After the end of each presidency, the Smithsonian’s National Portrait Gallery in Washington D.C. commissions an artist to produce what becomes an official likeness of a former Commander in Chief. Today, artists Kehinde Wiley and Amy Sherald made history as their respective portraits of former president Barack Obama and former first lady Michelle Obama were unveiled to much anticipation and fanfare.
For the first time, a portrait of a black person will find its home in the Gallery’s hall of presidents. There, Obama’s portrait will have some interesting company. Some of the more memorable ones include Elaine de Kooning’s figurative impressionist portrait of John F. Kennedy Jr. and Chuck Close’s abstract portrait of Bill Clinton.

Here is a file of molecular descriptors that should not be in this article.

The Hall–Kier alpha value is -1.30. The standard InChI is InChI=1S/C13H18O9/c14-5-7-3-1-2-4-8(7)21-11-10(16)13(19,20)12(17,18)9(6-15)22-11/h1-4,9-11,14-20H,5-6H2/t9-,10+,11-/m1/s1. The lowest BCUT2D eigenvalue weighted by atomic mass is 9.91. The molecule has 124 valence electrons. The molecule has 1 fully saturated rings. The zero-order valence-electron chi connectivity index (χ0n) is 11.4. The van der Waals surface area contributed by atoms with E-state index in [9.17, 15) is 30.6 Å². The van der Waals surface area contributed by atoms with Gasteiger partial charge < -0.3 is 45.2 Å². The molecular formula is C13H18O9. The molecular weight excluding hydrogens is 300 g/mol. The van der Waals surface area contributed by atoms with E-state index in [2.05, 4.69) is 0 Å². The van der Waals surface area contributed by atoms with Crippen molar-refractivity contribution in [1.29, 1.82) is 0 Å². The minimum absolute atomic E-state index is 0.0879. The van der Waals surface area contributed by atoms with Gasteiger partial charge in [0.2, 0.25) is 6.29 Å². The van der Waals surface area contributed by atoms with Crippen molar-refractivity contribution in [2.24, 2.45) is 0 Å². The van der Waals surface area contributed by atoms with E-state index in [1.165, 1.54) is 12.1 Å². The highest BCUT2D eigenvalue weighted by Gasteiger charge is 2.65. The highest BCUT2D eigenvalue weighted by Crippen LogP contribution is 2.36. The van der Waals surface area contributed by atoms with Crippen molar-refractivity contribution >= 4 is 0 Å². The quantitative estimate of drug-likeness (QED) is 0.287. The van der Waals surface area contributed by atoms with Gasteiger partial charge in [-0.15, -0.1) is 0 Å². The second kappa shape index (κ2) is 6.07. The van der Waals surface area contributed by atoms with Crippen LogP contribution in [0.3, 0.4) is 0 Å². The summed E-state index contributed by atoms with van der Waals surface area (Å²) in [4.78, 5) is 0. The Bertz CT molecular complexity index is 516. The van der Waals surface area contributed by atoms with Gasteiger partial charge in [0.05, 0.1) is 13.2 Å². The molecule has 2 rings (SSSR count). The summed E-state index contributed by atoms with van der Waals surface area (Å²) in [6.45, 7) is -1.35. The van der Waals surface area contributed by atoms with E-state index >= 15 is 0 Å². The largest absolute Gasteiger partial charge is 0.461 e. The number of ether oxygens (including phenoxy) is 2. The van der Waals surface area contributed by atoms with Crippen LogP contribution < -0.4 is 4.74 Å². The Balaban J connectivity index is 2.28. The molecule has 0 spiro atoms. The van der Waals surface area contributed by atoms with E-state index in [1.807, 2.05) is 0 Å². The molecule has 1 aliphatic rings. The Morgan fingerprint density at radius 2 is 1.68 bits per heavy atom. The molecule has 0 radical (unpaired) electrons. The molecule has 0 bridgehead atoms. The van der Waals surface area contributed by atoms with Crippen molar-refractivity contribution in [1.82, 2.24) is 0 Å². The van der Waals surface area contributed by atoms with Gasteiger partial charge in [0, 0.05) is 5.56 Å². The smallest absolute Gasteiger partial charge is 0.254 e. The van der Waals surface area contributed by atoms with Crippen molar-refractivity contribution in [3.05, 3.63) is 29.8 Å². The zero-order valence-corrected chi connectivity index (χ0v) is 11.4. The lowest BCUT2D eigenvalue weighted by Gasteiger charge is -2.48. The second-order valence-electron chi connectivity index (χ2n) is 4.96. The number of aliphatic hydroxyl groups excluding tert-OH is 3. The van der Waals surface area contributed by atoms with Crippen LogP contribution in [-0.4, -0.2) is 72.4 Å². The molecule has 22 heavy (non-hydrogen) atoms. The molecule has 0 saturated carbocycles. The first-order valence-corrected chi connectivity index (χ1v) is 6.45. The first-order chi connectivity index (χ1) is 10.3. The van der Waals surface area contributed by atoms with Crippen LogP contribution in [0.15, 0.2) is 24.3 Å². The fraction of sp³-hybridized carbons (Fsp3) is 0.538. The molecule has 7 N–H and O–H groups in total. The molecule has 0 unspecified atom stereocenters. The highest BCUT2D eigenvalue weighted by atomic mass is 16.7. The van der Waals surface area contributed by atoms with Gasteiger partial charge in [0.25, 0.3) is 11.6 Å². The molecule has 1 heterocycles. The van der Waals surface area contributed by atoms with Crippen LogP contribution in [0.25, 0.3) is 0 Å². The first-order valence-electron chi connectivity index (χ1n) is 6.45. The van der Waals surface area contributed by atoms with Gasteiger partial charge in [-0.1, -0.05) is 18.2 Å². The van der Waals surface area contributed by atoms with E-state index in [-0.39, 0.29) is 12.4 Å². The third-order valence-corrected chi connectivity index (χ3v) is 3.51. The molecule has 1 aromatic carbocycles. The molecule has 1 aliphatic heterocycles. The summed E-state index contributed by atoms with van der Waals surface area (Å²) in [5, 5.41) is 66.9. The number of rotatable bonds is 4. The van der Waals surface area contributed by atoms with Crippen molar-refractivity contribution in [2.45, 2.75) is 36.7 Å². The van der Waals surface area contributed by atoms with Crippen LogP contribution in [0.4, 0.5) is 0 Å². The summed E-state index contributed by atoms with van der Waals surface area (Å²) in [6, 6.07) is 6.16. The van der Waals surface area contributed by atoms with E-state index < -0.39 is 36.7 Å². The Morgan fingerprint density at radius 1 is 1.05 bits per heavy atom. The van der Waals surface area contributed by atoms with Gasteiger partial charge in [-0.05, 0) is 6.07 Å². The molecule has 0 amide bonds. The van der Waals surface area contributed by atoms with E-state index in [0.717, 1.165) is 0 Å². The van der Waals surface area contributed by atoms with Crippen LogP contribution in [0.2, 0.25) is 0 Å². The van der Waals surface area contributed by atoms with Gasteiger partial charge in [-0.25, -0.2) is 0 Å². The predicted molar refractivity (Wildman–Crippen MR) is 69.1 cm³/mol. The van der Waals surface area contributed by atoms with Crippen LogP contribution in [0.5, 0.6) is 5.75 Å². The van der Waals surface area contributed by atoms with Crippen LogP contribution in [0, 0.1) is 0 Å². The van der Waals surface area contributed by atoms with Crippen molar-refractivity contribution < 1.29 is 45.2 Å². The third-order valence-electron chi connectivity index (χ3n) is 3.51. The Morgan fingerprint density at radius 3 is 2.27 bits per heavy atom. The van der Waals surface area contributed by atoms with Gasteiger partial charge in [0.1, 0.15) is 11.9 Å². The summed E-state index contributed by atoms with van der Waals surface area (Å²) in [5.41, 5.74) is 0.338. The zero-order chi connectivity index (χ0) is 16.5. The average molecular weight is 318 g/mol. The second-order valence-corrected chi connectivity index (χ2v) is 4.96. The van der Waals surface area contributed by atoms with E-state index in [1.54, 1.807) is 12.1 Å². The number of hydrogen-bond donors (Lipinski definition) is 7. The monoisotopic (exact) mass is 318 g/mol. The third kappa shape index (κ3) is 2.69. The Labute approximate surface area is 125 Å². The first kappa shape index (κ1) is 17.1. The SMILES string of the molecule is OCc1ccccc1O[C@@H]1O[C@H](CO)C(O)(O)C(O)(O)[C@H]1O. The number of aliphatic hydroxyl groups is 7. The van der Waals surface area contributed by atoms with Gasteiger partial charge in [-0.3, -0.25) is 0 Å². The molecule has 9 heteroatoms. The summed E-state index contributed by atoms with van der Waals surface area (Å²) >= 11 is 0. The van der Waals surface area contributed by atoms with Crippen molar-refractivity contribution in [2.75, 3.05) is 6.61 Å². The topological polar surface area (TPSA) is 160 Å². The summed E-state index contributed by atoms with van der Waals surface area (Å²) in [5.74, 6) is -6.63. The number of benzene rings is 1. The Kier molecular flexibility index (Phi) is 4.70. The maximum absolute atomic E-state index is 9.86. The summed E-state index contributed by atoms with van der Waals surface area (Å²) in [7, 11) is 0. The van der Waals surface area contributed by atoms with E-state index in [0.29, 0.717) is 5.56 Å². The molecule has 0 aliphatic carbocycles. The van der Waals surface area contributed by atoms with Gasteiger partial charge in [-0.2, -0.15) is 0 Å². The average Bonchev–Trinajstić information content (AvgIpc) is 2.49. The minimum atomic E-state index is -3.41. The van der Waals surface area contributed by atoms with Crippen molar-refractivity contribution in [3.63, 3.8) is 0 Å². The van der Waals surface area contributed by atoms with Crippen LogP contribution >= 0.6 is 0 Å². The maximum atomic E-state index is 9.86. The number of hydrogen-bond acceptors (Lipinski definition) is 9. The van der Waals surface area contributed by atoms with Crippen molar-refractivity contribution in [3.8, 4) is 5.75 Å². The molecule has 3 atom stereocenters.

Nothing, however, tops the Gallery’s portrait of Franklin Delano Roosevelt, which, having begun as a study for an abandoned group painting, includes five painted studies of the president’s disembodied hands. Check it out:
The portrait originally began as a study for a group painting of the president with Winston Churchill and Joseph Stalin at the 1945 Yalta Conference. When Stalin refused to sit for the portrait, the artist, Douglas Chandor, decided to go ahead with painting FDR anyway and included a bunch of extra hands probably (I’m guessing) because he had a lot of hand sketches that were too good to give up.
With the left hand that is actually attached to his cape-wearing body, FDR is holding a lit cigarette in a holder and rocking a big ass pinkie ring. The 1945 painting by Chandor could pass as easily as a picture of a speakeasy owner turned dalmatian poacher as it does for one of a former U.S. president. So while Wiley’s portrait is a historical landmark and an invaluable contribution to our nation’s cultural riches, it still only has one pair of hands.